Part of the appeal of Charles Lever's 1859 novel Davenport Dunn: A Man of Our Day for Phiz as well as for many of Lever's other readers at the time, aside from its more or less contemporary setting and allusions to recent events, must have been how much the author had drawn on the character of Mr. Merdle, the swindling financier of Dickens's previous novel, Little Dorrit (1855-57), as well as on the notorious Irish politician and confidence man John Sadleir (1814-56), whose duplicitous business practices at the height of the Railway Mania led directly to his committing suicide on Hampstead Heath.

This book effectively utilized some leading incidents in the life of John Sadleir, Junior Lord of the Treasury, who, after a wonderful career, committed suicide on Hampstead Heath. The Athenaeum pronounced it "Lever's best book, one sufficiently full to satisfy a schoolboy's love for adventure, yet strong enough in portrait-painting to attract graver men." — Fitzpatrick, 318.

Lever's ingenious protagonist, a tycoon banker of humble origins, has done well in the calamitous Hungry Forties through swindling his fellow countrymen. Dabbling in international politics at the start of the Crimean War by establishing the Anglo-French alliance against Russia, Dunn rises to the peak of British society. John Sutherland succinctly comments: "Lever handles the enigmatic character of the majestic criminal hero effectively" (172).

In the career and character of Davenport Dunn, Lever did not follow Sadleir in detail, but embodied various impression of the frenzied expansion of business which had struck him so forcibly during his London visit. [Stevenson, 223]

As Lever commenced work on the new serial novel for Chapman and Hall, the British press had been full of stories recently about the catastrophic fall and suicide of the financial wizard and the subsequent financial scandal. The affair had come to light just as the Crimean War ended. The novelist may have also been assimilating into his fiction a personal crisis, for Lever's son, Charley, had resigned his commission at the end of hostilities, but had not returned to his father in London.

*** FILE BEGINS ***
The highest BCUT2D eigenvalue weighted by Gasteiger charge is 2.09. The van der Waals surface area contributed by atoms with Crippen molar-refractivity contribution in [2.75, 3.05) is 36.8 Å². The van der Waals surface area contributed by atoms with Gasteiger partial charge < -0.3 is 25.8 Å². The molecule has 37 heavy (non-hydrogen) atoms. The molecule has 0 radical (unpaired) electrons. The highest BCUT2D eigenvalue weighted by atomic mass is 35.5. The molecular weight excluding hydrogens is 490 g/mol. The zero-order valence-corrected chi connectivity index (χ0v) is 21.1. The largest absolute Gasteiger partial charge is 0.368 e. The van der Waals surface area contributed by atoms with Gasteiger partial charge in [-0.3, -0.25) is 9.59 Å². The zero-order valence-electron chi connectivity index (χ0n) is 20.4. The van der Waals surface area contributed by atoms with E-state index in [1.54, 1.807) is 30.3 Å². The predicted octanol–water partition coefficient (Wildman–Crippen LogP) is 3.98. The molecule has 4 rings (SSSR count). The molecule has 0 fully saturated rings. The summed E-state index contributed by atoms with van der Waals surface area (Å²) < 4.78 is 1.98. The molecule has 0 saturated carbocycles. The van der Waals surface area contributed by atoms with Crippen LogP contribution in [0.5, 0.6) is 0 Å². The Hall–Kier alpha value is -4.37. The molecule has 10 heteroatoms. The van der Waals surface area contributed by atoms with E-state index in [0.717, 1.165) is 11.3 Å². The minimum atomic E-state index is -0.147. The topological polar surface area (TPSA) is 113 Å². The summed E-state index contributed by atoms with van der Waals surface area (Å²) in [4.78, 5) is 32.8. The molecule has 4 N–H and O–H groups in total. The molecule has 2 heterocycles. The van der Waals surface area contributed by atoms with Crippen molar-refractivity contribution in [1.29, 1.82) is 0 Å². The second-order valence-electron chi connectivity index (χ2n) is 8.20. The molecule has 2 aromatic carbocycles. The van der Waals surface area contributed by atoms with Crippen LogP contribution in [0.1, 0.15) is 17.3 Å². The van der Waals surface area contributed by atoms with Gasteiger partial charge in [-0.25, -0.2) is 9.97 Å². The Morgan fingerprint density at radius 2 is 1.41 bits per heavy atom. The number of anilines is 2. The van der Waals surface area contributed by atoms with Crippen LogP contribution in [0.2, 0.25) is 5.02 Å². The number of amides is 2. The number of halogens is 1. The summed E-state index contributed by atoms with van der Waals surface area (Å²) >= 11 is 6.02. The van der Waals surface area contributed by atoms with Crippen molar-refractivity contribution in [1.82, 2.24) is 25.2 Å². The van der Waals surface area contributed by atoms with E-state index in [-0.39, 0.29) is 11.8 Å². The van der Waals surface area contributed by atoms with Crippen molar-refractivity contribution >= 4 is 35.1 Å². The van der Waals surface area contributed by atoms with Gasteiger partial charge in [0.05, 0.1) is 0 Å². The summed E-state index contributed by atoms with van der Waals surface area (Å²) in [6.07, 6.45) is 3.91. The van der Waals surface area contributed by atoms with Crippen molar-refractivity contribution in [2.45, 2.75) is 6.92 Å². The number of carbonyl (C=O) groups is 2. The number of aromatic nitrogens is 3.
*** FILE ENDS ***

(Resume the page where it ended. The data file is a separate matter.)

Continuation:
Whereas most novelists introduce the protagonist in the first or second chapter, Charles Lever seems to have deferred brining Davenport Dunn on stage as long as possible, building up suspense by having various characters discuss his life and achievements. Lever makes Dunn an Anglo-Irish prodigy who grew up in Dublin, spent time as an overseer on a Jamaican plantation, emigrated to America, and then returned to his native Dublin and set up practice as a solicitor. From the text of the novel it would appear that Dunn was born about 1815, and was murdered in 1856. In contrast, the historical financier upon whom he was based, John Sadleir, was born in was born in 1813, and committed suicide on 17 February 1856. John Sadleir, like Lever's Dublin financier and political fixer, Davenport Dunn, has qualified as a solicitor. Sadleir took over a lucrative practice in Dublin. Like the fictional Dunn, the historical Sadleir, both an Irish financier and political figure, became notorious in his native land as a political turncoat, and served as the model for such literary speculators who come to ruin as Merdle in Dickens's Little Dorrit (1857). Revealing Dunn indirectly, through the eyes of other characters (particularly the high society figures at Lake Como) as well as through authorial description of Dunn's character and actions, makes him, like Dickens's Merdle, at least initially something of a cipher, and Lever was probably familiar with Dickens's duplicitous financier since Little Dorrit (December 1855-June 1857) had already gone through all twenty serial numbers before the first number of Davenport Dunn appeared in July 1857 — moreover, it had been Phiz's principle commission for the past two years.


Fitzpatrick, W. J. The Life of Charles Lever. London: Downey, 1901.

Lever, Charles. Davenport Dunn: A Man of Our Day. Illustrated by "Phiz" (Hablot Knight Browne). London: Chapman and Hall, 1859.

Stevenson, Lionel. Dr. Quicksilver: The Life of Charles Lever. New York: Russell & Russell, 1939, rpt. 1969.

Sutherland, John. "Davenport Dunn." The Stanford Companion to Victorian Fiction. Stanford, Cal.: Stanford U. P., 1989. Page 172.

Last modified 8 July 2019